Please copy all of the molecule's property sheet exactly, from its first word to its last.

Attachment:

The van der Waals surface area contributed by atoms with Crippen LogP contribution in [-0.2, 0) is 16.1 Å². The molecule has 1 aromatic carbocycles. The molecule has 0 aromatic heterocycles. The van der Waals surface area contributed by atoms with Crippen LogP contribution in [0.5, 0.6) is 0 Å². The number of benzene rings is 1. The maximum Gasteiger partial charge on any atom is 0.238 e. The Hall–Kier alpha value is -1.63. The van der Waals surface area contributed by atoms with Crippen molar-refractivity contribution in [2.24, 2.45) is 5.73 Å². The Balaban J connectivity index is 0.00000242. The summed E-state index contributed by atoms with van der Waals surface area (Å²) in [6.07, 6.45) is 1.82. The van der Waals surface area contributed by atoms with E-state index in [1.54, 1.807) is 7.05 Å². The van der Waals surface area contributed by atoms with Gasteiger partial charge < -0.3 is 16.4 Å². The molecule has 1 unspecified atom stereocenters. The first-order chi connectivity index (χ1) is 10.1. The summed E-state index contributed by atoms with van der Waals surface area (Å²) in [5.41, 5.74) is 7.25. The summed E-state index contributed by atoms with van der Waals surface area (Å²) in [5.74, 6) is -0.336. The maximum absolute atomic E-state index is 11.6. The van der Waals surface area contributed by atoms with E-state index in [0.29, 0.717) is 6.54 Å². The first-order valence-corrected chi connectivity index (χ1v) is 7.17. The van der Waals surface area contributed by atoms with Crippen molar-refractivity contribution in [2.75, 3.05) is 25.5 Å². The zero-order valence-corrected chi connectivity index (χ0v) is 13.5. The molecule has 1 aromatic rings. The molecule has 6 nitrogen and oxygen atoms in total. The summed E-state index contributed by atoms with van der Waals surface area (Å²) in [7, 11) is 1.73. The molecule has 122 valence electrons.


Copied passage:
The van der Waals surface area contributed by atoms with Crippen LogP contribution in [-0.2, 0) is 16.1 Å². The molecule has 1 aromatic carbocycles. The molecule has 0 aromatic heterocycles. The van der Waals surface area contributed by atoms with Crippen LogP contribution in [0.5, 0.6) is 0 Å². The number of benzene rings is 1. The maximum Gasteiger partial charge on any atom is 0.238 e. The Hall–Kier alpha value is -1.63. The van der Waals surface area contributed by atoms with Crippen molar-refractivity contribution in [2.24, 2.45) is 5.73 Å². The Balaban J connectivity index is 0.00000242. The summed E-state index contributed by atoms with van der Waals surface area (Å²) in [6.07, 6.45) is 1.82. The van der Waals surface area contributed by atoms with E-state index in [1.54, 1.807) is 7.05 Å². The van der Waals surface area contributed by atoms with Gasteiger partial charge < -0.3 is 16.4 Å². The molecule has 1 unspecified atom stereocenters. The first-order chi connectivity index (χ1) is 10.1. The summed E-state index contributed by atoms with van der Waals surface area (Å²) in [5.41, 5.74) is 7.25. The summed E-state index contributed by atoms with van der Waals surface area (Å²) in [5.74, 6) is -0.336. The maximum absolute atomic E-state index is 11.6. The van der Waals surface area contributed by atoms with E-state index in [0.29, 0.717) is 6.54 Å². The first-order valence-corrected chi connectivity index (χ1v) is 7.17. The van der Waals surface area contributed by atoms with Crippen molar-refractivity contribution in [2.75, 3.05) is 25.5 Å². The zero-order valence-corrected chi connectivity index (χ0v) is 13.5. The molecule has 1 aromatic rings. The molecule has 6 nitrogen and oxygen atoms in total. The summed E-state index contributed by atoms with van der Waals surface area (Å²) in [7, 11) is 1.73. The molecule has 122 valence electrons.